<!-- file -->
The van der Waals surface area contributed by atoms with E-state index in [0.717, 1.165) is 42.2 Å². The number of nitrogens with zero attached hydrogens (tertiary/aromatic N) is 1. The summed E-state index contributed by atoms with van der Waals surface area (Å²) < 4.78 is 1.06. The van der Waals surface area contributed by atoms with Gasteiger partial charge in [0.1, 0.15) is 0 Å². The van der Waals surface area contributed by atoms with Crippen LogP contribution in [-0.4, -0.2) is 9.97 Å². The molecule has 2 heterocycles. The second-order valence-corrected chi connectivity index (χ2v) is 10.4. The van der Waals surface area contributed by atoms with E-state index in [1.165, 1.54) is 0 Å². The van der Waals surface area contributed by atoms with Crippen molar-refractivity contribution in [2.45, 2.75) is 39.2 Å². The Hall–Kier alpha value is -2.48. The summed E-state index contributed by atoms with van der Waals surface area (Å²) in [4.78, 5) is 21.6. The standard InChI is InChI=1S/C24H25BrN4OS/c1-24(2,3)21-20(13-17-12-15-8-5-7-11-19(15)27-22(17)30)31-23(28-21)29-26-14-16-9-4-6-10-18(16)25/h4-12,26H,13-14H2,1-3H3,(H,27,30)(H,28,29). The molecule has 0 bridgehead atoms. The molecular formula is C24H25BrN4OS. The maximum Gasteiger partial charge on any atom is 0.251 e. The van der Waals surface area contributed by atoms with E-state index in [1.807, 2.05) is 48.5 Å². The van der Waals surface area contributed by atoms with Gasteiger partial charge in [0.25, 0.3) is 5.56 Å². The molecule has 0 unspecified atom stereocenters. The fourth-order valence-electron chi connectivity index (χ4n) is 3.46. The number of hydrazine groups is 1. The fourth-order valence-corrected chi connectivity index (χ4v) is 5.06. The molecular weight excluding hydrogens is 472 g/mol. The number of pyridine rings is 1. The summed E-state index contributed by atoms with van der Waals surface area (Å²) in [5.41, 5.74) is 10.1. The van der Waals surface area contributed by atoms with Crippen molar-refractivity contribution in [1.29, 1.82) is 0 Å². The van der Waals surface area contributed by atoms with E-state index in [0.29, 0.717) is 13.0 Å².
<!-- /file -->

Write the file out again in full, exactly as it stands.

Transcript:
The van der Waals surface area contributed by atoms with E-state index in [0.717, 1.165) is 42.2 Å². The number of nitrogens with zero attached hydrogens (tertiary/aromatic N) is 1. The summed E-state index contributed by atoms with van der Waals surface area (Å²) < 4.78 is 1.06. The van der Waals surface area contributed by atoms with Gasteiger partial charge in [0.1, 0.15) is 0 Å². The van der Waals surface area contributed by atoms with Crippen LogP contribution in [-0.4, -0.2) is 9.97 Å². The molecule has 2 heterocycles. The second-order valence-corrected chi connectivity index (χ2v) is 10.4. The van der Waals surface area contributed by atoms with E-state index in [1.165, 1.54) is 0 Å². The van der Waals surface area contributed by atoms with Crippen molar-refractivity contribution in [2.45, 2.75) is 39.2 Å². The Hall–Kier alpha value is -2.48. The summed E-state index contributed by atoms with van der Waals surface area (Å²) in [4.78, 5) is 21.6. The standard InChI is InChI=1S/C24H25BrN4OS/c1-24(2,3)21-20(13-17-12-15-8-5-7-11-19(15)27-22(17)30)31-23(28-21)29-26-14-16-9-4-6-10-18(16)25/h4-12,26H,13-14H2,1-3H3,(H,27,30)(H,28,29). The molecule has 0 bridgehead atoms. The molecular formula is C24H25BrN4OS. The maximum Gasteiger partial charge on any atom is 0.251 e. The van der Waals surface area contributed by atoms with E-state index in [1.807, 2.05) is 48.5 Å². The van der Waals surface area contributed by atoms with Gasteiger partial charge in [0.25, 0.3) is 5.56 Å². The molecule has 0 unspecified atom stereocenters. The fourth-order valence-electron chi connectivity index (χ4n) is 3.46. The number of hydrazine groups is 1. The fourth-order valence-corrected chi connectivity index (χ4v) is 5.06. The molecular weight excluding hydrogens is 472 g/mol. The number of pyridine rings is 1. The summed E-state index contributed by atoms with van der Waals surface area (Å²) in [5.41, 5.74) is 10.1. The van der Waals surface area contributed by atoms with Crippen molar-refractivity contribution in [1.29, 1.82) is 0 Å². The van der Waals surface area contributed by atoms with E-state index in [0.29, 0.717) is 13.0 Å².